‘They’re climbing’: Exterminators say calls for rats in Baltimore homes have doubled during coronavirus pandemic

Baltimore exterminators say the city’s rats have moved from restaurants to homes as the coronavirus pandemic has cut down on food waste from eating establishments.

Frank Simms, the owner of Q Pest Control, said calls about rat infestations in Baltimore City residences have doubled since the beginning of the pandemic, coinciding with Gov. Larry Hogan’s orders closing businesses and restricting social gatherings. Q Pest Control services the city as well as Baltimore, Anne Arundel, Howard and Harford counties.


Simms, who has been working in the industry for 29 years, said he’s only seen similar increases when major rainstorms or floods force rats to find shelter and food away from city streets.

“There’s more people indoors and they’re cooking more. There’s more great smells coming out of their kitchens [and it’s] quieter at night,” Simms said.


He also theorized that the governor’s stay-at-home order has led to fewer people throwing their trash on the street.

“Environmentally, it’s great," he said of the lack of litter. "But at the same time, we need to address the rat” issue.

Baltimore has long struggled with rat abatement. While generally viewed as a nuisance, they have become pervasive in Baltimore culture, with the animal adorning bumper stickers, T-shirts and other merchandise that promote the city’s unique personality. Orkin ranked Baltimore No. 9 on its list of American cities with the worst rat problems in 2018.

President Donald Trump used the rodent to disparage the city last year, calling the state’s 7th District, which includes part of the city, “digusting, rat and rodent infested," drawing criticism that the president was using a black majority city to stoke racial and political tensions.

Baltimore is not the only city dealing with a rise in residential rodents, as exterminators in Chicago say they’ve also seen an increase in the number of calls to homes to handle rat infestations.

Curtis Rand, the vice president of operations for Rose Pest Control, which operates throughout northern Illinois and northwest Indiana, said the environment creates “a huge opportunity,” for cities with rat abatement programs to be aggressive in their use of baiting because the rats are hungrier than usual.

“Obviously, the less food source the more attractive the bait,” Rand said.


“When you put a hamburger in front of someone’s face every day, the chances of them walking over and going to get a hot dog are few and far between because they’ve got a hamburger there.”

Kurt Kocher, spokesman for the Baltimore’s Department of Public Works, which handles rodent control, did not say whether the pandemic has changed the way the department has handled rodent control in recent weeks.

In an email, Kocher wrote the city “set up a program to essentially get the rat holes baited following gestation cycles."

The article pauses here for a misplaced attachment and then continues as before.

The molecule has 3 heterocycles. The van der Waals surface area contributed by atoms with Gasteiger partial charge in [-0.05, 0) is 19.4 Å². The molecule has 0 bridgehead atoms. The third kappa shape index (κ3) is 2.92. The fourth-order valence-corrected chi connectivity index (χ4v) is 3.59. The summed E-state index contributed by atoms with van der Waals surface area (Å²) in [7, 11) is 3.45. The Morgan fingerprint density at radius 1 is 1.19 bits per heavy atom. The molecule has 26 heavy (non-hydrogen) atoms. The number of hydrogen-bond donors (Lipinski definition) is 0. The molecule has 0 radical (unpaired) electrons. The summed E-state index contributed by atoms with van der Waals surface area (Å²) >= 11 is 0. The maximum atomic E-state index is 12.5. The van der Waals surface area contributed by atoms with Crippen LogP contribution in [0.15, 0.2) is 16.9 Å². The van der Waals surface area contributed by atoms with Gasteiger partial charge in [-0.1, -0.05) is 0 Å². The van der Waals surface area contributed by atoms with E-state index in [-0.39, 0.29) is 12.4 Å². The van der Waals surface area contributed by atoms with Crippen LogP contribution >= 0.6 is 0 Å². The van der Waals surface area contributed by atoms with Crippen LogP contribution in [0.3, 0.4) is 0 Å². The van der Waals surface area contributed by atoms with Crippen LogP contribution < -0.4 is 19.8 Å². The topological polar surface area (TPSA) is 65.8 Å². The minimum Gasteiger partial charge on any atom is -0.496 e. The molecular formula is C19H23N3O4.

John Chalmers, head of the department’s Bureau of Solid Waste, said the city has seen a year-over-year reduction in service requests “primarily due to the success of our proactive rat abatement program.”

Nathaniel Williams Jr., the owner of Relay Pest Control, said he’s also seen calls for homes at Baltimore residences roughly double in recent weeks. The pest control company covers the city as well as parts of Baltimore, Anne Arundel, Prince George’s and Howard counties.


“I guess with more people working from home, it could be people not putting out trash correctly,” Williams said, adding he gets from five to 10 calls a day now for rodent control.

Rats have a “complex social hierarchy within their colonies,” said Jim Fredericks, of the National Pest Management Association. There are “alpha males,” which get to eat first and have first mating opportunities; then there are “beta males” and rats of lesser importance, which may be forced to sleep outside the safety of a nest or burrow.

“As resources become scarce, whether that be food, or harborage, nesting places, that imposes stress upon that rat community, so to speak, and when there’s stress you do see increased aggressive behavior within that rat social system,” he said.

Norway rats, the most common type of rat in Baltimore, don’t usually travel more than 150 feet from burrow to food source.

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Simms said the pandemic has also pushed more people to handle bug infestations by themselves.


Simms said that the number of people who are only getting consultations has increased in recent weeks as homeowners decide they don’t have the money to let a professional handle the issue and try to handle infestations themselves first.

He painted one particularly desperate picture of a rat climbing a three-story Baltimore rowhome complex to sneak into an opening in pursuit of food.

“They’re climbing,” he said. “Typically, they’re coming in through an old dryer vent that’s not well sealed or well covered."

Chicago Tribune staff contributed to this article.